Government Technology Featured Article
January 24, 2013
'No One Owns the Internet'
By Jacqueline Lee, Contributing Writer
To help members of the 113th Congress become more informed about Internet policy, the Internet Innovation (News - Alert) Alliance (IIA) has released a 2013 Broadband Guide aimed specifically at America’s current lawmakers. One of the guide’s biggest assertions? “No one owns the Internet.”
The IIA’s first argument is that most Internet physical infrastructure is privately owned, not publicly owned. As the report points out, a great deal of Internet traffic goes over the existing networks of companies like Verizon (News - Alert), AT&T and Comcast. Long-haul carriers manage intercity as well as international Internet traffic on their existing infrastructure.
“The Internet is the network of all the other computer networks around the world that voluntarily connect to each other,” says the guide. “The vast majority of these networks are privately-owned, maintained and operated by organizations as big as Wal-Mart, as popular as Google (News - Alert), as prestigious as Harvard University or as small as an individual blogger.
“No single ruler, body or government official is ‘in charge’ of the Internet.”
Second, the IIA points out that many private sector entities keep the Internet free and open. The guide mentions the Internet Corporation for Assigned Names and Numbers (ICANN), the Internet Engineering Task Force (IETF) and the Internet Society. All of these groups consist of volunteer experts who keep the Internet running smoothly and effectively.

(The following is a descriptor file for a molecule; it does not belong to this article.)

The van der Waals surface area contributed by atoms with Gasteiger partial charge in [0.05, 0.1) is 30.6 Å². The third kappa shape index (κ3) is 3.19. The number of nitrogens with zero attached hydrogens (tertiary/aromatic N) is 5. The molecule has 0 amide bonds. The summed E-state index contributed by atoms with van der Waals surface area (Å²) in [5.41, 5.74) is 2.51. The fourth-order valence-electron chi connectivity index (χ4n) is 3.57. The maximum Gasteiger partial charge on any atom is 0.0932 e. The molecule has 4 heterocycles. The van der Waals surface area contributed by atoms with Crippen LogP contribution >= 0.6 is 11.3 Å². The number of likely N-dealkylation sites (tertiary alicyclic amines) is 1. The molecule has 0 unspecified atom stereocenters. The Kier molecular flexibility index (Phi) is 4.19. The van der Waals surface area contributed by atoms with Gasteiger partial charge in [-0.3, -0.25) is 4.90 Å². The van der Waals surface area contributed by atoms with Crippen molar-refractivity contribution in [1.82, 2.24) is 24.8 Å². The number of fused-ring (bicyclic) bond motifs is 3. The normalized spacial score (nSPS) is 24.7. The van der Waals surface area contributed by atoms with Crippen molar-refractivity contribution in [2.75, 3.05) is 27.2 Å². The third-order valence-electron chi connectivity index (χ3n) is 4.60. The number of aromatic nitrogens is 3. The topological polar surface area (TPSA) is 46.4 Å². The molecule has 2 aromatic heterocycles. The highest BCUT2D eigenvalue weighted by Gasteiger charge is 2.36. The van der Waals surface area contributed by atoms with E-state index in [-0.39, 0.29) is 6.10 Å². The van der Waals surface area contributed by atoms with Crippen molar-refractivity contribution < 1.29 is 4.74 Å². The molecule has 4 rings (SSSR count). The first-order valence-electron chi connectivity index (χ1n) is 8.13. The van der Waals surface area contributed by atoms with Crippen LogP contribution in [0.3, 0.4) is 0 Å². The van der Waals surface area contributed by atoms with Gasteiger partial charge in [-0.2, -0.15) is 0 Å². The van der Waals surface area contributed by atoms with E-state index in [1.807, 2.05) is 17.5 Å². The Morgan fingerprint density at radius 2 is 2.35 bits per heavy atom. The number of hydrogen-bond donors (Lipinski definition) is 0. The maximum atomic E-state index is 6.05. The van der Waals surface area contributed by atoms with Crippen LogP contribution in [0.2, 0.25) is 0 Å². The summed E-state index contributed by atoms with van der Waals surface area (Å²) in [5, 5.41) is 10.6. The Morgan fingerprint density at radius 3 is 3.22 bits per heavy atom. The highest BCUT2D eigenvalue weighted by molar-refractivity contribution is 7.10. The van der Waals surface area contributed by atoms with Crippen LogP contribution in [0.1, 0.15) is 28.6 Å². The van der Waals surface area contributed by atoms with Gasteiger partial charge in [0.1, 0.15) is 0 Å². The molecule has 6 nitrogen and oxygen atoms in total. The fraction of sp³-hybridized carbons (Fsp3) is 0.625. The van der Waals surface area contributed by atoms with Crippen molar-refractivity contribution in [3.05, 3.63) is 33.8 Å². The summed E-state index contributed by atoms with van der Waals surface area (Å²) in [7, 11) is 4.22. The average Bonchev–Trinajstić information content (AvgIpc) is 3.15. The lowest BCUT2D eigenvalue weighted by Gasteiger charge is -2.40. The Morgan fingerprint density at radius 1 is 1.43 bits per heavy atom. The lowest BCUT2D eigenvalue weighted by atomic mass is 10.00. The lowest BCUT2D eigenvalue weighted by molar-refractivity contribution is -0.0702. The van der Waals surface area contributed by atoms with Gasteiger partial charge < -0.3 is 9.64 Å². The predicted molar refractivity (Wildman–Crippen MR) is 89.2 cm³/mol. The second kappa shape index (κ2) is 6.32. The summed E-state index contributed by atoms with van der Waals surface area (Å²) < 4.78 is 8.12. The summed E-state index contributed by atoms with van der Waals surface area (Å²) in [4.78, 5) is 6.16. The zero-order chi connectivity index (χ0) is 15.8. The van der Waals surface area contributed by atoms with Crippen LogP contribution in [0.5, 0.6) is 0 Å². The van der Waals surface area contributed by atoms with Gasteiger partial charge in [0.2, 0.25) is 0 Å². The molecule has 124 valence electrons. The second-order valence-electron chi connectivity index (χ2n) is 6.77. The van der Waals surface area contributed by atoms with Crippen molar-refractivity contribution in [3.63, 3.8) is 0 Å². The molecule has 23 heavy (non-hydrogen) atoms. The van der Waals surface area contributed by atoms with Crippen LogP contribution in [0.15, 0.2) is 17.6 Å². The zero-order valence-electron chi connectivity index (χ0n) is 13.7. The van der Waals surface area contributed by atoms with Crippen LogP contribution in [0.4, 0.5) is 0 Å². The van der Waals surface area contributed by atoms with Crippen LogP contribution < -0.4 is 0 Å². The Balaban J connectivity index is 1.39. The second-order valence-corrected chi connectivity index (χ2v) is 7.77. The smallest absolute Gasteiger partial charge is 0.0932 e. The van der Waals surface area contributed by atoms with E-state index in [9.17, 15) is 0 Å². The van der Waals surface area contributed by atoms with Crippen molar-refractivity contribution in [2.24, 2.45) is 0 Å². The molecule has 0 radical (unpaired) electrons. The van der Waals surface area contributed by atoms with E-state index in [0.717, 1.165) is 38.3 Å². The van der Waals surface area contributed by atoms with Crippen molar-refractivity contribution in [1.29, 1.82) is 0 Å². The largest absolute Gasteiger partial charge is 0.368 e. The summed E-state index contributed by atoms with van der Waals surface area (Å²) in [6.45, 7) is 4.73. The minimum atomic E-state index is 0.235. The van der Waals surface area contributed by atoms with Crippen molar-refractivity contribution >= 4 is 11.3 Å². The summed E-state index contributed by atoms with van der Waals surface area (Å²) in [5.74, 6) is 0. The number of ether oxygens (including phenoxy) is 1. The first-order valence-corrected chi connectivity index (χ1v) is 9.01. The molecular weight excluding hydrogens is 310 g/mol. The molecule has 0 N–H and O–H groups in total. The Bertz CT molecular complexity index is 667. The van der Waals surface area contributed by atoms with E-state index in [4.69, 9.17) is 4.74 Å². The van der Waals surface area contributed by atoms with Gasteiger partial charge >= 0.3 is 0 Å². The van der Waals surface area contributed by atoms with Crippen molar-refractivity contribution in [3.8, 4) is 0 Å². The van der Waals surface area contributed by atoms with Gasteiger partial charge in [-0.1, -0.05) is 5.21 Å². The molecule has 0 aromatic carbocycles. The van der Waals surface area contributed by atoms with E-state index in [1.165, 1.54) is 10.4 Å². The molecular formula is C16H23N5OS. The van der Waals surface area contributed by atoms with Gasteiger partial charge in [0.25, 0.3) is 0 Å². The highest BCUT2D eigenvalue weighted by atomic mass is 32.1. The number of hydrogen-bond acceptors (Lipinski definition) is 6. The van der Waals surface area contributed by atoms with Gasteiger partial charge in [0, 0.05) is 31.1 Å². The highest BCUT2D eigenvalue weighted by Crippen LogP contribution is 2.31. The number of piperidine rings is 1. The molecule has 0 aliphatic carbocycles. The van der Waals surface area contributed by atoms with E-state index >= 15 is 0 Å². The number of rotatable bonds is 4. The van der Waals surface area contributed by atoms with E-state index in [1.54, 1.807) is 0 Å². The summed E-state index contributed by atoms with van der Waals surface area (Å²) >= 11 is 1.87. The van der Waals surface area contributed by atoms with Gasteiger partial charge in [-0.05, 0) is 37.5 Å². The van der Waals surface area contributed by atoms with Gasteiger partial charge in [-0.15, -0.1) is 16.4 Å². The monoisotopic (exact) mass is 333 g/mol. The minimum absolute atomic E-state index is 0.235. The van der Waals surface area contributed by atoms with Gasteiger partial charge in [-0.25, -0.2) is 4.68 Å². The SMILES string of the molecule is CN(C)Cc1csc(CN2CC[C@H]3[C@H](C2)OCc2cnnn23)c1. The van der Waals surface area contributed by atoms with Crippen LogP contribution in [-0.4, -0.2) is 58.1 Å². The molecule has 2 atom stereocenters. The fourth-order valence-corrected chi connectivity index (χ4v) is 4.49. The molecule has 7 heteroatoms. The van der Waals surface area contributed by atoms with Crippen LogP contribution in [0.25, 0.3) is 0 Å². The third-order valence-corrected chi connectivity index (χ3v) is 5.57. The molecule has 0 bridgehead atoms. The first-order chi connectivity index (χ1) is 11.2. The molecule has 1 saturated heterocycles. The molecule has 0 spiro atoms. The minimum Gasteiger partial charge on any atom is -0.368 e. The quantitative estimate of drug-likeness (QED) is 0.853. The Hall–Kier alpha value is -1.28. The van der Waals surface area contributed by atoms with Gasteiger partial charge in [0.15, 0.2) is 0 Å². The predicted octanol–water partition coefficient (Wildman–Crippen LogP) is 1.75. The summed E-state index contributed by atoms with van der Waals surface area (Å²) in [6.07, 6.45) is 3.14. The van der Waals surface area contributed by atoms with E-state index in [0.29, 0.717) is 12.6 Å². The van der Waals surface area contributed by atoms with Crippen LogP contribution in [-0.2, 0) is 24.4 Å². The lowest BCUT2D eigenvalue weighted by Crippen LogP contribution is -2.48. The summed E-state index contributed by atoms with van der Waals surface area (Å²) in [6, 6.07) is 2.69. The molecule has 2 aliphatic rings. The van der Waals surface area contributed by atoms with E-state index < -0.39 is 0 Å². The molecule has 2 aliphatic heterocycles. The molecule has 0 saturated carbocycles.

Governments have to tackle the bigger questions of free speech, commercial rules and privacy regulations. While the guide doesn’t comment on these issues, it encourages the government to take steps to keep investment opportunities as open as possible.
The guide suggests that lawmakers get rid of unnecessary regulations “built for a bygone analog monopoly provider era.” The IIA also says that lawmakers should maintain their “light touch” regulations on IP-based technologies and fiber. In addition, lawmakers need to be faster to approve secondary market spectrum sales so that spectrum is available for broadband providers.
“The future of lightning-fast, mobile communications depends on migrating America's communications networks away from outdated legacy phone line networks and toward IP-based infrastructure,” said IIA founding co-chairman Bruce Mehlman. Mehlman served as assistant secretary of commerce for technology policy under President George W. Bush.
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Edited by Rich Steeves
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